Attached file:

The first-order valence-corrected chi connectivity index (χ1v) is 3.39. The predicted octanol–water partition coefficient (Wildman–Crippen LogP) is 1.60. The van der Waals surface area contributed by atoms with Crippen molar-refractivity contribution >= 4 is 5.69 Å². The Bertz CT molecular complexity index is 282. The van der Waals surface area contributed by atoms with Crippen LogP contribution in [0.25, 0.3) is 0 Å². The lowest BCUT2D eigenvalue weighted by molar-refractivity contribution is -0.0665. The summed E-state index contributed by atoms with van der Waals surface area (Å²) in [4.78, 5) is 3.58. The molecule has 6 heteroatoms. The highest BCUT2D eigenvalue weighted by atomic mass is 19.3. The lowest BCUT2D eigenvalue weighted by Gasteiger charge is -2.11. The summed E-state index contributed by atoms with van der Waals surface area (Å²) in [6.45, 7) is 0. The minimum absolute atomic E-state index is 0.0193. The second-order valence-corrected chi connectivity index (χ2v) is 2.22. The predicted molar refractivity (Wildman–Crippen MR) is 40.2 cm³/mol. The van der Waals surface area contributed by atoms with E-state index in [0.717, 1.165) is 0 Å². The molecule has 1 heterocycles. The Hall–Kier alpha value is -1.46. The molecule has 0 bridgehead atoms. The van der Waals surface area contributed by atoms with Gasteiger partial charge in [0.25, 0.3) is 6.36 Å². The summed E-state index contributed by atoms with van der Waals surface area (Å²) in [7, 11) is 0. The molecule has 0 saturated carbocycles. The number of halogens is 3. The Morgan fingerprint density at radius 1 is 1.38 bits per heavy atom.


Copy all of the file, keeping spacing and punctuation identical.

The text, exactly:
The first-order valence-corrected chi connectivity index (χ1v) is 3.39. The predicted octanol–water partition coefficient (Wildman–Crippen LogP) is 1.60. The van der Waals surface area contributed by atoms with Crippen molar-refractivity contribution >= 4 is 5.69 Å². The Bertz CT molecular complexity index is 282. The van der Waals surface area contributed by atoms with Crippen LogP contribution in [0.25, 0.3) is 0 Å². The lowest BCUT2D eigenvalue weighted by molar-refractivity contribution is -0.0665. The summed E-state index contributed by atoms with van der Waals surface area (Å²) in [4.78, 5) is 3.58. The molecule has 6 heteroatoms. The highest BCUT2D eigenvalue weighted by atomic mass is 19.3. The lowest BCUT2D eigenvalue weighted by Gasteiger charge is -2.11. The summed E-state index contributed by atoms with van der Waals surface area (Å²) in [6.45, 7) is 0. The minimum absolute atomic E-state index is 0.0193. The second-order valence-corrected chi connectivity index (χ2v) is 2.22. The predicted molar refractivity (Wildman–Crippen MR) is 40.2 cm³/mol. The van der Waals surface area contributed by atoms with E-state index in [0.717, 1.165) is 0 Å². The molecule has 1 heterocycles. The Hall–Kier alpha value is -1.46. The molecule has 0 bridgehead atoms. The van der Waals surface area contributed by atoms with Gasteiger partial charge in [0.25, 0.3) is 6.36 Å². The summed E-state index contributed by atoms with van der Waals surface area (Å²) in [7, 11) is 0. The molecule has 0 saturated carbocycles. The number of halogens is 3. The Morgan fingerprint density at radius 1 is 1.38 bits per heavy atom.